Thursday, April 08, 2010

Burma: "Everyone runs when the soldiers come. . . .They'll shoot anyone"

By Lynette Lee Corporal - IPS

Republished permission Inter Press Service (IPS ) copyright Inter Press Service (IPS) and

Displaced Children Getting Traumatised - Report

BANGKOK, Apr 8, 2010 (IPS) - "Our village was attacked many times. (The Burmese military) would come and take whatever they wanted from the village. Anything they don't want, they'd burn," said 19-year-old K K, recalling his experiences six years ago in the country’s southern Karen state.

"Everyone runs when the soldiers come. . . .They'll shoot anyone," added K K, whose name was kept confidential by the non-profit Partners Relief & Development (PRD), which along with the humanitarian group Free Burma Rangers (FBR) documented cases like his in a new report on Burma’s children affected by conflict.

Launched here on Wednesday, the report, entitled 'Displaced Children: Human Rights and International Crimes Against Burma's Internally Displaced Children', takes a look at the lives of internally displaced people (IDPs) in Burma.

"They (children) saw serious attacks to human dignity, of their loved ones being killed in front of them, and they themselves being threatened or injured," said FBR deputy director Monkey, who said he preferred to be called by his nickname for security purposes.

The FBR, which operates clandestinely within Burma’s conflict areas, has trained over 130 multi-ethnic relief teams and has conducted more than 400 missions, each of which worked with more than 2,000 people. It says it now has 52 full-time teams from 10 different ethnic groups operating in Burma.

The organisation's work began in 1997 when large-scale military offensives in Karen state displaced more than 100,000 villagers.

Apart from medical missions, FBR provides educational and spiritual assistance as well as food and other materials to internally displaced communities.

There could be up to three million IDPs in Burma, which is ruled by the military-ruled State Peace and Development Council (SPDC) and has been facing unrest and resistance from a mix of ethnic groups. Data gathered by the Thailand Burma Border Consortium (TBBC) since 2002 places the number of displaced children at 990,000, or 30 percent of the IDP population.

The FBR report conducted 82 in-depth interviews with IDPs and ex-IDPs from June to December 2009. Interviewees included adults and children from the conflict-ridden ethnic states of Arakan, Chin, Kachin, Karen, Karenni, Mon and Shan. These states have been involved in decades-long conflict with the junta, which has been accused of ethnic cleansing operations.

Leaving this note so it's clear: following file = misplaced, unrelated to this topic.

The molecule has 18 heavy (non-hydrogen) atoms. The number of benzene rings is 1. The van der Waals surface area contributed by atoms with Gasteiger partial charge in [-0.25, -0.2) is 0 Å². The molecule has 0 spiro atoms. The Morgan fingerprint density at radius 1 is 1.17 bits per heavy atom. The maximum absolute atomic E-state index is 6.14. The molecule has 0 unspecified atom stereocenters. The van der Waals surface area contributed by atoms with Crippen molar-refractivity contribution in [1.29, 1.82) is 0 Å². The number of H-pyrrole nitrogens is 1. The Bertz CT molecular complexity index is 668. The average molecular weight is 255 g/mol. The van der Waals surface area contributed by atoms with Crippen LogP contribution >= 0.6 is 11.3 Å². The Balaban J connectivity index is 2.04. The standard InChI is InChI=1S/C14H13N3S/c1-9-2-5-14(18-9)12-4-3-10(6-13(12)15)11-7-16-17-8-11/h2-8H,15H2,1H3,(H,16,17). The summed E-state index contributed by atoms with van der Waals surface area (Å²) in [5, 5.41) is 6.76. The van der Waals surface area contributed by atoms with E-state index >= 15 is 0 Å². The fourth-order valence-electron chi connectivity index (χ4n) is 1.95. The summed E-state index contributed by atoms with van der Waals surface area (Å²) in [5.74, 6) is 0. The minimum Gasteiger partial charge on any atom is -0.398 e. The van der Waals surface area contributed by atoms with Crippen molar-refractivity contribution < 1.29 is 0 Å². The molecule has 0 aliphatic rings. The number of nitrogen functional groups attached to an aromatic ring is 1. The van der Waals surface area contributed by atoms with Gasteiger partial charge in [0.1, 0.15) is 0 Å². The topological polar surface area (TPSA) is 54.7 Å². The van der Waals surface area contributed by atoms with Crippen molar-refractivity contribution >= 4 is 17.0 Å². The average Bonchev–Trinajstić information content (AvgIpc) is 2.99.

There are three kinds of displacement in Burma — conflict-induced, development-induced, and economic repression and human rights violations, says PRD chief executive officer Steve Gumaer.

Conflict-induced displacement happens when ethnic minorities are forced to leave behind their homes and crops, which are often destroyed by soldiers, into heavily guarded relocation sites. Landmines are also planted in said villages to prevent residents from coming back.

The junta's development projects, such as dams or roads, have also forced villagers out of their homes. The report said that Burma's plans to build four large-scale dams along the Salween River "threaten to displace more than 533,000 civilians".

The report likewise discussed human rights violations, including killings, torture, arrests and illegal detention, sexual violence, forced labour of ethnic minorities, as well as inadequate food and water and poor sanitation.

Burma has no policy on displaced children, although it has a 1993 Child Law. Yet, said PRD lawyer Amanda Carroll, "there has been enforcement of these laws, and in many instances, there were violations of said laws, by the military".

"The children's immediate needs are safety, food, health and education," Monkey said in an interview with IPS.

The 41-year-old FBR leader himself has been displaced twice from his hometown in Karenni state. "The military attacked our area and we had to move in 1989 and then in 1996," said Monkey, who is responsible for training FBR's video and camera crew. A Christian, he and his family live in a refugee camp in the Thai-Burma border.

Gumaer says the children’s psychological well-being also needs to be looked after, adding that "we do acute trauma intervention in the district levels."

Many of the children orphaned in the conflict are sent to 10 of the PRD’s homes in eight refugee camps at the Thai border. "Some finish school, others are relocated with family members or reunited with their community," he added.

Monkey says drawing out traumatised children and having them talk freely is a challenge. "We play and sing with them, give them gifts and try to find ways for them to tell us their stories," he said.

"It's a slow process. They have such fear of strangers and adults. There was one orphan boy that I met in one of my missions. First, he told me his parents died of sickness. Then the second time, he told me his parents died of snakebite. The third time, he told me the truth, that his parents were killed by soldiers," recalled Monkey.

"Our mission is to give hope to the people of Burma," he said. "Personally, I just know I have to keep doing what I can to help."

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